3 authentic brand storytelling examples for small brands

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three brand storytelling examples for brands

Having worked with both global brands and independent start-up companies to help them engage their audiences, I believe that brand storytelling is one communication tool that transcends all marketing channels.

Stories capture attention and allow you to connect with your customers on a deeper level, and should form the basis of all communication efforts, from customer experiences to social media content, collaborations and marketing campaigns.

Advertising agencies have been applying this concept for years and it’s one you can employ too once you appreciate the correlation between you, your brand values and the customer experience. As its founder, you are your brand, and therefore an authoritative and perfectly placed storyteller. No-one knows more about the qualities and processes that are unique to your brand than you do. Don’t be afraid to educate your audience about your craft and the dedication involved and allow them fully appreciate the value of your products.

Here are three brand storytelling examples which I want to highlight especially for small brands:

PAYNTER EXAMPLE: THE VALUE DRIVEN STORY

Identifying your customer is a vital component to good brand storytelling. A researched understanding of who your audience is, their needs, aspirations and habits will shape how and what you communicate.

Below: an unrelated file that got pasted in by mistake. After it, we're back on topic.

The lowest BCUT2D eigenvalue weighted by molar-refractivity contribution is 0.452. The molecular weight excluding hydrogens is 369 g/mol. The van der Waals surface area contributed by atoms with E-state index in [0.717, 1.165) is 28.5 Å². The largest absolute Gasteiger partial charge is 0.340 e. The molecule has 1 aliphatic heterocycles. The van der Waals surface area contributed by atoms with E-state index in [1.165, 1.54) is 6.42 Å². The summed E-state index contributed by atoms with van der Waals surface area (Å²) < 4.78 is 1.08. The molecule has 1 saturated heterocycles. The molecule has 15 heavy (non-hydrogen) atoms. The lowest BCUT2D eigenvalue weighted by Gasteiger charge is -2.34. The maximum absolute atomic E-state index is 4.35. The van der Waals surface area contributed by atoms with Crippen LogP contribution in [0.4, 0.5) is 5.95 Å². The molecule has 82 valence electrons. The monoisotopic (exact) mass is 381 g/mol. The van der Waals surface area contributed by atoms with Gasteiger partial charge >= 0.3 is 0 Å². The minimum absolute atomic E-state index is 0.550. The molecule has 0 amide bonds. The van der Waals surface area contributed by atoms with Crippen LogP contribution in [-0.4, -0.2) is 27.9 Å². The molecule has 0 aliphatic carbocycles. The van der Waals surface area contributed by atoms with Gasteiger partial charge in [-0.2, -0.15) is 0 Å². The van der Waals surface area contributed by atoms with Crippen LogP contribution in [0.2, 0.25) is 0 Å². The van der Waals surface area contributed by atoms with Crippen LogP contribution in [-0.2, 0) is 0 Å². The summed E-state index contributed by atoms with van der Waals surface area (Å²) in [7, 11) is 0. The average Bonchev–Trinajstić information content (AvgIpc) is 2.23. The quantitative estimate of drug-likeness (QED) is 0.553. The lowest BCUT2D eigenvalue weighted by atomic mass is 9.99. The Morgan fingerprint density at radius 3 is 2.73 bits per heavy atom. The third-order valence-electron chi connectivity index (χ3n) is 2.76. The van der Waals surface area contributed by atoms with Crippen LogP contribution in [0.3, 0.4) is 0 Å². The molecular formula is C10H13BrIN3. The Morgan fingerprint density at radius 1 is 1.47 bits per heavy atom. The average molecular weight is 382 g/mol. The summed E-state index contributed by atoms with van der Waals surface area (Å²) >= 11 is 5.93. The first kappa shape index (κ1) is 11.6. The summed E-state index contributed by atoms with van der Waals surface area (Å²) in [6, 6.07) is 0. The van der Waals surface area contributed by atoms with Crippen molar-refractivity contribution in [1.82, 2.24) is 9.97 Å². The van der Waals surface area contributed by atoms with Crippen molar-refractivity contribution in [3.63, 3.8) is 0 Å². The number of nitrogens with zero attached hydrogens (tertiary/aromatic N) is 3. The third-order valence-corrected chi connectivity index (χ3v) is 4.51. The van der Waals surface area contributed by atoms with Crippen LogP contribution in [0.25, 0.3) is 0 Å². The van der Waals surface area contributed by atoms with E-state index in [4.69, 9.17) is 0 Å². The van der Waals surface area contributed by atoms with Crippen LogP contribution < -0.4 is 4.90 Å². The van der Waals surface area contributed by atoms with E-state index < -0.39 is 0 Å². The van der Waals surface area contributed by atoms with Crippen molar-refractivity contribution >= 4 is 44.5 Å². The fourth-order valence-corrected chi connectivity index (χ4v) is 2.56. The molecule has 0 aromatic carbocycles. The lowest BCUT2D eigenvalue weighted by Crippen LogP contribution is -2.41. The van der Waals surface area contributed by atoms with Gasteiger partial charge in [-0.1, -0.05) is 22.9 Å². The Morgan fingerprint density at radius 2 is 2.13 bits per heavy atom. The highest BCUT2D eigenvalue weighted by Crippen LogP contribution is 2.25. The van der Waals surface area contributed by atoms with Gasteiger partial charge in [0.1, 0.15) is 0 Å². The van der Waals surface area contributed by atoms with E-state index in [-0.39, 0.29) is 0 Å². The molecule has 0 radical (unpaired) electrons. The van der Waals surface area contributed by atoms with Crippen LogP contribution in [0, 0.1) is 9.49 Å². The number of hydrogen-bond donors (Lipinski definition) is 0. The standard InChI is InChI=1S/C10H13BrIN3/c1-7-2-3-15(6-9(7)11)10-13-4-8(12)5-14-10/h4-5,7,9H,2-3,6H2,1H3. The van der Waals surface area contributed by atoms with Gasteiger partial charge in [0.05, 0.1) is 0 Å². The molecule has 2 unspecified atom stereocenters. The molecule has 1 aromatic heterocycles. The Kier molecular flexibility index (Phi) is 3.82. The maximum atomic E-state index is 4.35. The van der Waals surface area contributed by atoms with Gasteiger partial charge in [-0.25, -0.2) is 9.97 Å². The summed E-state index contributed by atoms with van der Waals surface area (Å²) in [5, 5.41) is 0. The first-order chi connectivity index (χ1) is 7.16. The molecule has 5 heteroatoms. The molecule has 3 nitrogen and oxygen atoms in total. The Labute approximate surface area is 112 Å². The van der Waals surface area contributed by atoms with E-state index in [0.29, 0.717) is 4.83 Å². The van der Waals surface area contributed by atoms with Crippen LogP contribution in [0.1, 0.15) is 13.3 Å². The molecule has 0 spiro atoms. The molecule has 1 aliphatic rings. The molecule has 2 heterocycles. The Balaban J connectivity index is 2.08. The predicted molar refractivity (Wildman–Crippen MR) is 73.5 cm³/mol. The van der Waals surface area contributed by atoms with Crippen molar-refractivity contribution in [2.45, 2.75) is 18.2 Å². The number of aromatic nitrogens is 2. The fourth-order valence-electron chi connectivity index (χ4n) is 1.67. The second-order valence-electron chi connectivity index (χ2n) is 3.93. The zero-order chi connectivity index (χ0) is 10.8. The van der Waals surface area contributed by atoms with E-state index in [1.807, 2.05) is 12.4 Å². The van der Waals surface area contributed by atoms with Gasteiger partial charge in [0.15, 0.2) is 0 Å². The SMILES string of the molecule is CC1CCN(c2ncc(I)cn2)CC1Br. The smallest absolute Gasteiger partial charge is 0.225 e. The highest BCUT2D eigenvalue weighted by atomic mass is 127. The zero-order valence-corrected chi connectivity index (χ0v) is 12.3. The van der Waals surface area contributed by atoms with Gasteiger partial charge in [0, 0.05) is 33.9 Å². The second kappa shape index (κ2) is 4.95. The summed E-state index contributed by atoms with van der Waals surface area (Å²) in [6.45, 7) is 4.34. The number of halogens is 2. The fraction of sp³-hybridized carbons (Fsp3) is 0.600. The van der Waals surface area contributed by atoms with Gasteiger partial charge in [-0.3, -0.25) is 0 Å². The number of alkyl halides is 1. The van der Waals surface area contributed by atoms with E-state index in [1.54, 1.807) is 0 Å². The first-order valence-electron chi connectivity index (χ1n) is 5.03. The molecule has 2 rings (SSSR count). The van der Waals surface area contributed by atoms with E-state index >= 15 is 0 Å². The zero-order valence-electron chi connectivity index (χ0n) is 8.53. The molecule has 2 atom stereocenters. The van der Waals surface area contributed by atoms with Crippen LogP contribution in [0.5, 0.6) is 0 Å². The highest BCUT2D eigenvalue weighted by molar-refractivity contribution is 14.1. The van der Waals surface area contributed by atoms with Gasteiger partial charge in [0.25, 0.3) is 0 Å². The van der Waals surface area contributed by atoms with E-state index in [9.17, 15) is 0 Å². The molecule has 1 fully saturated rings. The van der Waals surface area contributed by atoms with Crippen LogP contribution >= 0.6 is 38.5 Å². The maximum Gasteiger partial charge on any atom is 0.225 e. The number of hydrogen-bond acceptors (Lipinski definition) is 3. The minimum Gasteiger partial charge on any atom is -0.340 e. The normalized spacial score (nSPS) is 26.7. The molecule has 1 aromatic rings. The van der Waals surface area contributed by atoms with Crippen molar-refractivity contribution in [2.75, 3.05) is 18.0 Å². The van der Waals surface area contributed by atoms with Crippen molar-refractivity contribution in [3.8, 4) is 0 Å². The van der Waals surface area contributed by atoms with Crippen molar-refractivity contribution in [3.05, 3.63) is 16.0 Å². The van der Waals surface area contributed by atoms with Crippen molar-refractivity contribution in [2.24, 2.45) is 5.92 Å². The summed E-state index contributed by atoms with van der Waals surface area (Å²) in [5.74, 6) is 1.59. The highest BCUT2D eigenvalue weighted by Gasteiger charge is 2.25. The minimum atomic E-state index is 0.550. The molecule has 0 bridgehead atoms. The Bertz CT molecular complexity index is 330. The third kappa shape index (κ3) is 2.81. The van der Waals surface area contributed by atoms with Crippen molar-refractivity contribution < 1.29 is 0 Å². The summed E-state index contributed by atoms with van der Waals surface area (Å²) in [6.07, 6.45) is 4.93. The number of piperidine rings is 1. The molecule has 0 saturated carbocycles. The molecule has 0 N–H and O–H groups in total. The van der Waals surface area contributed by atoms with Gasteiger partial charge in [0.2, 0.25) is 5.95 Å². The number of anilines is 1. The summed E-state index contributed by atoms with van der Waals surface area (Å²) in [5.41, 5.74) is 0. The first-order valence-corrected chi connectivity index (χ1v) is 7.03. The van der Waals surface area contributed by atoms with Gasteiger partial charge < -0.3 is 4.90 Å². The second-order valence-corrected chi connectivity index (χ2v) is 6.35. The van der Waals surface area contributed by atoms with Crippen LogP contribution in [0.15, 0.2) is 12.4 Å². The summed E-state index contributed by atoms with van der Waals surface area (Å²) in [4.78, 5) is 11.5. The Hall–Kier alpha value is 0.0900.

The trick is linking your product knowledge with an understanding of your customer to illustrate just how the product will enrich their lifestyle, creating an effective story that shows the values at the heart of your brand and conveys how they resonate with those of the customer.

The fashion brand “Paynter” tells their brand story and product extremely well. There is just one product; a jacket, which is made in limited numbers and only available to buy a few times a year. With a precise understanding of what their customer is looking for and a clearly defined ethos, all their marketing efforts immediately identify their niche customer and take them on a journey of discovery through the entire production process.

Cleverly drawing into the brand’s world, Paynter creates a genuine interest and desire for the jacket. Because the audience sees each element being carefully (and lovingly) sourced, they become emotionally involved in the process, gaining a full appreciation for the product’s worth. Through demonstrating their quest for perfection, the brand generates high demand and every batch released has sold out almost immediately.

WEALD HANDMADE EXAMPLE: THE DESIGN AND SKILL STORY

If you are a craftsperson, your skill and passion bring an emotional dimension to your story. More and more customers are placing a high value on owning products created by hand, savouring the bespoke, original qualities a handmade piece offers and enjoying a connection with the artisan behind the product. Stories that illustrate your craftsmanship, your inspiration and your design choices emphasise the virtues of a handmade product and create a personal connection between your brand and the customer.